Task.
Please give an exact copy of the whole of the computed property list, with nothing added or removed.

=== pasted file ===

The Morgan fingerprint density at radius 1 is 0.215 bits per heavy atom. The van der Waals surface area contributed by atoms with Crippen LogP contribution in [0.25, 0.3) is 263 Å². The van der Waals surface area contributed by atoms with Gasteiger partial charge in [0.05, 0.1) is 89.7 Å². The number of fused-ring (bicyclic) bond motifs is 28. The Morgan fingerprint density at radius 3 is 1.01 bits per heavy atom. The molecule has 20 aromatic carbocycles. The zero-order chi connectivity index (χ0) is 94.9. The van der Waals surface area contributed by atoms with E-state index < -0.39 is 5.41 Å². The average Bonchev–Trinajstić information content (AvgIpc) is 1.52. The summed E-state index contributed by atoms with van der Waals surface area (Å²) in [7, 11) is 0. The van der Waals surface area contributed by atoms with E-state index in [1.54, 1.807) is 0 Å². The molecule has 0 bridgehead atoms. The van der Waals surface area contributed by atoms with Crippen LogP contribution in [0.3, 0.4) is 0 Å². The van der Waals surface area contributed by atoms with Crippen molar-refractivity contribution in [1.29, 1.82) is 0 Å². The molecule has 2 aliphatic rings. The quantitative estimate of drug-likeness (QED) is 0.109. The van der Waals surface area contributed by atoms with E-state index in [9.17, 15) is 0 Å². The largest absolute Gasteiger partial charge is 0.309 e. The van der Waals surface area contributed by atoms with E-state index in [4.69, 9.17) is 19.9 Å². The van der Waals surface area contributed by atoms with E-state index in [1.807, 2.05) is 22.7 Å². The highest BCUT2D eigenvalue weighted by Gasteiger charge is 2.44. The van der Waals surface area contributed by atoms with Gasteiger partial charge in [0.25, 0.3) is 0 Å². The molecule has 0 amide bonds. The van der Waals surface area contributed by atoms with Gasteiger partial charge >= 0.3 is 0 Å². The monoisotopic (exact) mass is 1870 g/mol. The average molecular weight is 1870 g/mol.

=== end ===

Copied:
The Morgan fingerprint density at radius 1 is 0.215 bits per heavy atom. The van der Waals surface area contributed by atoms with Crippen LogP contribution in [0.25, 0.3) is 263 Å². The van der Waals surface area contributed by atoms with Gasteiger partial charge in [0.05, 0.1) is 89.7 Å². The number of fused-ring (bicyclic) bond motifs is 28. The Morgan fingerprint density at radius 3 is 1.01 bits per heavy atom. The molecule has 20 aromatic carbocycles. The zero-order chi connectivity index (χ0) is 94.9. The van der Waals surface area contributed by atoms with E-state index < -0.39 is 5.41 Å². The average Bonchev–Trinajstić information content (AvgIpc) is 1.52. The summed E-state index contributed by atoms with van der Waals surface area (Å²) in [7, 11) is 0. The van der Waals surface area contributed by atoms with E-state index in [1.54, 1.807) is 0 Å². The molecule has 0 bridgehead atoms. The van der Waals surface area contributed by atoms with Crippen LogP contribution in [0.3, 0.4) is 0 Å². The van der Waals surface area contributed by atoms with Crippen molar-refractivity contribution in [1.29, 1.82) is 0 Å². The molecule has 2 aliphatic rings. The quantitative estimate of drug-likeness (QED) is 0.109. The van der Waals surface area contributed by atoms with E-state index in [9.17, 15) is 0 Å². The largest absolute Gasteiger partial charge is 0.309 e. The van der Waals surface area contributed by atoms with E-state index in [4.69, 9.17) is 19.9 Å². The van der Waals surface area contributed by atoms with E-state index in [1.807, 2.05) is 22.7 Å². The highest BCUT2D eigenvalue weighted by Gasteiger charge is 2.44. The van der Waals surface area contributed by atoms with Gasteiger partial charge in [0.25, 0.3) is 0 Å². The molecule has 0 amide bonds. The van der Waals surface area contributed by atoms with Gasteiger partial charge >= 0.3 is 0 Å². The monoisotopic (exact) mass is 1870 g/mol. The average molecular weight is 1870 g/mol.